Faces of the Dead by Suzanne Weyn
Publication Date: August 26, 2014
Rating: 3 stars
Source: ARC sent by the publisher
Summary (from Goodreads):
When Marie-Therese, daughter of Marie Antoinette, slips into the streets of Paris at the height of the French Revolution, she finds a world much darker than what she's ever known.
When Marie-Thérèse Charlotte of France learns of the powerful rebellion sweeping her country, the sheltered princess is determined to see the revolution for herself. Switching places with a chambermaid, the princess sneaks out of the safety of the royal palace and into the heart of a city in strife.
Soon the princess is brushing shoulders with revolutionaries and activists. One boy in particular, Henri, befriends her and has her questioning the only life she's known. When the princess returns to the palace one night to find an angry mob storming its walls, she's forced into hiding in Paris. Henri brings her to the workshop of one Mademoiselle Grosholtz, whose wax figures seem to bring the famous back from the dead, and who looks at Marie-Thérèse as if she can see all of her secrets. There, the princess quickly discovers there's much more to the outside world - and to the mysterious woman's wax figures - than meets the eye.
What I Liked:
Oh, the French Revolution. I LOVE historical fiction, and I especially love the time period of the French Revolution! There is a neat "Bad Romance" parody describing the Revolution, if you're interested. My tenth grade World History teacher always shared it with her World History classes. It's a really good one!
Marie-Thérèse is the French princess of this time. She lives in complete contentment with her father, mother, little brother, and friend Ernestine. She and Ernestine have eerily similar physical features... which always them to swap places. Ernestine becomes the princess for the day, and Marie-Thérèse runs around the palace, enjoying freedom she wouldn't as a princess. One day, Marie-Thérèse decides to leave the palace. Soon, she sees what France REALLY is - a poor country, its citizens starving, destitute, and calling for revolution. Marie-Thérèse stays with Henri, a kind boy who takes pity on her, and Madame Grosholtz, a woman who models faces and sculptures of wax - among other things. The country's situation deteriorates, and the royal family is captured. Marie-Thérèse doesn't want to flee when her family and Ernestine will be killed...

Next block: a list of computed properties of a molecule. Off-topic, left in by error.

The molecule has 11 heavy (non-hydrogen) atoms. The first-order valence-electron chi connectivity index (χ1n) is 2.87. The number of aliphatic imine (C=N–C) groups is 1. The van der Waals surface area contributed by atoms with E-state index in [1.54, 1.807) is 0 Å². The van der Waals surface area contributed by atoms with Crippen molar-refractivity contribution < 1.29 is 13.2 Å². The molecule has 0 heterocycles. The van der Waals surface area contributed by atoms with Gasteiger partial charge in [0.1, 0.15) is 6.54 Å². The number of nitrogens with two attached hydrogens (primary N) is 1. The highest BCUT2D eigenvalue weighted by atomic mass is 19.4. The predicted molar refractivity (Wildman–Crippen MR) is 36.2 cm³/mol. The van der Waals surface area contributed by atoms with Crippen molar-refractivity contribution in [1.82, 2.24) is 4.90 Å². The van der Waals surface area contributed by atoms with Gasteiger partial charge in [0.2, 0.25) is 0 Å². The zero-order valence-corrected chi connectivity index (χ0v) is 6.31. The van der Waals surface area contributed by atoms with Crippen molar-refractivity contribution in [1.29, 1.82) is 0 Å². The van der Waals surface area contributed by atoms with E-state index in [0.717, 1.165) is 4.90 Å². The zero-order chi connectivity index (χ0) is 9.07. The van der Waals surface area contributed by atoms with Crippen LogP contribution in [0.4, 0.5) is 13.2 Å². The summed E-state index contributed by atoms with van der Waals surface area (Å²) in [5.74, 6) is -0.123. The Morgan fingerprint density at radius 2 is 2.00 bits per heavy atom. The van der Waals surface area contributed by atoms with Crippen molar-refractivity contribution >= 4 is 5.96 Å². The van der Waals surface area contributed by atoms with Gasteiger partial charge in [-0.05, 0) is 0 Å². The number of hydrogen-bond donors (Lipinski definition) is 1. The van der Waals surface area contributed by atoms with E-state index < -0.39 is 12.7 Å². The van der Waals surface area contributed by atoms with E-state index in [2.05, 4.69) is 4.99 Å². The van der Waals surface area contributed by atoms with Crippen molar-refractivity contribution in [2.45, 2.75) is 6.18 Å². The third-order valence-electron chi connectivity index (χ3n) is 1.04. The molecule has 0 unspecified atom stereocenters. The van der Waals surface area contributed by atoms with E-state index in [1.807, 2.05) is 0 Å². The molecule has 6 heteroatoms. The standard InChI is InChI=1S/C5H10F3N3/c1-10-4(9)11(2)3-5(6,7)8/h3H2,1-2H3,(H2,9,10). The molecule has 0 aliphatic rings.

This book is super short, but A LOT of time goes by. It takes us from Marie-Thérèse's childhood all the way through the French Revolution, I believe. Because it's pretty strictly historical fiction, in which it's historically based on a time in France's history, we know what's going to happen to France, to the royal family, etc. But I enjoyed the ride.
I love the vividness of the scenes in this book. Weyn has really brought to life the realness of what was the French Revolution, the starvation, the poverty, the guillotine. The luster of the palace and Versailles and the royalty was easy to imagine. The writing style of this book is pretty awesome, and the imagery is even better. I was impressed!
Even though I'm very familiar with the French Revolution, I was still hooked on the story, and couldn't wait to see what happened next. Especially with the paranormal aspect - I kept wanting to know how that would factor into the book (see below). Knowing the outcome didn't ruin the journey for me!
There is a touch of romance - it's not very subtle, because you know it's Henri and Marie-Thérèse, as soon as Henri is introduced. But it's not insta-love, because they don't "get together" until late in the novel. Nevertheless, the romance isn't overpowering or dominant, which was nice.
Overall, I liked this book. I'm a huge fan of historical fiction, so I couldn't say no, when I saw this one.
What I Did Not Like:
This book is getting three stars (versus four or five) for several reasons. For one, I was heavily disappointed by the promised paranormal aspect of the book. Oh, it's there. We know Madame Grosholtz and Rose is up to something. But it was disappointing, once we get to know what it was. I was like, that's it? That's all? And its influence of the story... wasn't all that awesome. I was expecting so much more, in terms of the faces of the dead, the death masks, the "magic", etc. The author just didn't deliver!
That being said, I found the ending to be rushed and hasty. The ending is dependent on the paranormal aspect, as it changes things for Marie-Thérèse. I kind of rolled my eyes at the end, because OF COURSE xyz thing would happen (no spoilers here). And OF COURSE this one thing with Henri would happen too, at the very end. I spoil things, but while I was happy with the ending, I wasn't necessarily satisfied. Everything ended... too perfectly and merrily. In the actual French Revolution, that wasn't the case. But this is fiction, of course.
Would I Recommend It:
I would recommend you read this book if you already have it, or were already interested in it. If you've never heard of it, or the author, then it's totally fine to keep going on with your life and pretend you never read this review or saw this book.
3 stars. I'm happy that I had the chances to read this book! Hopefully future novels by this author will be just as impressive, in terms of the imagery, and maybe fleshed out, in terms of the plot and things.
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